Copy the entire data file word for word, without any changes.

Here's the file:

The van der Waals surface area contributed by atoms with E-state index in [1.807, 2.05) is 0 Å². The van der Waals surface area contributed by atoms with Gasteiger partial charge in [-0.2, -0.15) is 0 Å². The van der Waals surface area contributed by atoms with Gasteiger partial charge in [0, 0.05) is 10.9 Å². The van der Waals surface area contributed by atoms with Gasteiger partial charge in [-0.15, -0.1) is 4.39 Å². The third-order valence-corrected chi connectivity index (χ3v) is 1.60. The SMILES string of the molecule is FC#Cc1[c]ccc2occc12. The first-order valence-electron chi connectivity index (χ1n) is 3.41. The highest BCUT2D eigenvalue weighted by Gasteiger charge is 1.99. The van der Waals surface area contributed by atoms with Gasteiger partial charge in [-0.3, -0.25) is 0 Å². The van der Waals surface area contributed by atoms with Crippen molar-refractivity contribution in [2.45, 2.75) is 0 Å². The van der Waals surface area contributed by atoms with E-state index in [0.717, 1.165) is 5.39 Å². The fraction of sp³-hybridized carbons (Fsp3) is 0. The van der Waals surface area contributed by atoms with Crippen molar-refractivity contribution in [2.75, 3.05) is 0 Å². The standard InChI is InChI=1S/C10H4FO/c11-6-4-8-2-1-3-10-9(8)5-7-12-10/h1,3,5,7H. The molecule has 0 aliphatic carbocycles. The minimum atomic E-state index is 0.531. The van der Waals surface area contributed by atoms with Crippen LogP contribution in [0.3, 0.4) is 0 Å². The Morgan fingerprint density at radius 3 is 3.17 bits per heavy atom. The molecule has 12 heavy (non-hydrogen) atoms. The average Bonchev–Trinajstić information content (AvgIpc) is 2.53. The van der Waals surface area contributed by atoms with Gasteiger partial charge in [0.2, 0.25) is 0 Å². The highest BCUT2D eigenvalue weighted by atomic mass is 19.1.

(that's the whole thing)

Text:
The van der Waals surface area contributed by atoms with E-state index in [1.807, 2.05) is 0 Å². The van der Waals surface area contributed by atoms with Gasteiger partial charge in [-0.2, -0.15) is 0 Å². The van der Waals surface area contributed by atoms with Gasteiger partial charge in [0, 0.05) is 10.9 Å². The van der Waals surface area contributed by atoms with Gasteiger partial charge in [-0.15, -0.1) is 4.39 Å². The third-order valence-corrected chi connectivity index (χ3v) is 1.60. The SMILES string of the molecule is FC#Cc1[c]ccc2occc12. The first-order valence-electron chi connectivity index (χ1n) is 3.41. The highest BCUT2D eigenvalue weighted by Gasteiger charge is 1.99. The van der Waals surface area contributed by atoms with Gasteiger partial charge in [-0.3, -0.25) is 0 Å². The van der Waals surface area contributed by atoms with Crippen molar-refractivity contribution in [2.45, 2.75) is 0 Å². The van der Waals surface area contributed by atoms with E-state index in [0.717, 1.165) is 5.39 Å². The fraction of sp³-hybridized carbons (Fsp3) is 0. The van der Waals surface area contributed by atoms with Crippen molar-refractivity contribution in [2.75, 3.05) is 0 Å². The standard InChI is InChI=1S/C10H4FO/c11-6-4-8-2-1-3-10-9(8)5-7-12-10/h1,3,5,7H. The molecule has 0 aliphatic carbocycles. The minimum atomic E-state index is 0.531. The van der Waals surface area contributed by atoms with Crippen LogP contribution in [0.3, 0.4) is 0 Å². The Morgan fingerprint density at radius 3 is 3.17 bits per heavy atom. The molecule has 12 heavy (non-hydrogen) atoms. The average Bonchev–Trinajstić information content (AvgIpc) is 2.53. The van der Waals surface area contributed by atoms with Gasteiger partial charge in [0.2, 0.25) is 0 Å². The highest BCUT2D eigenvalue weighted by atomic mass is 19.1.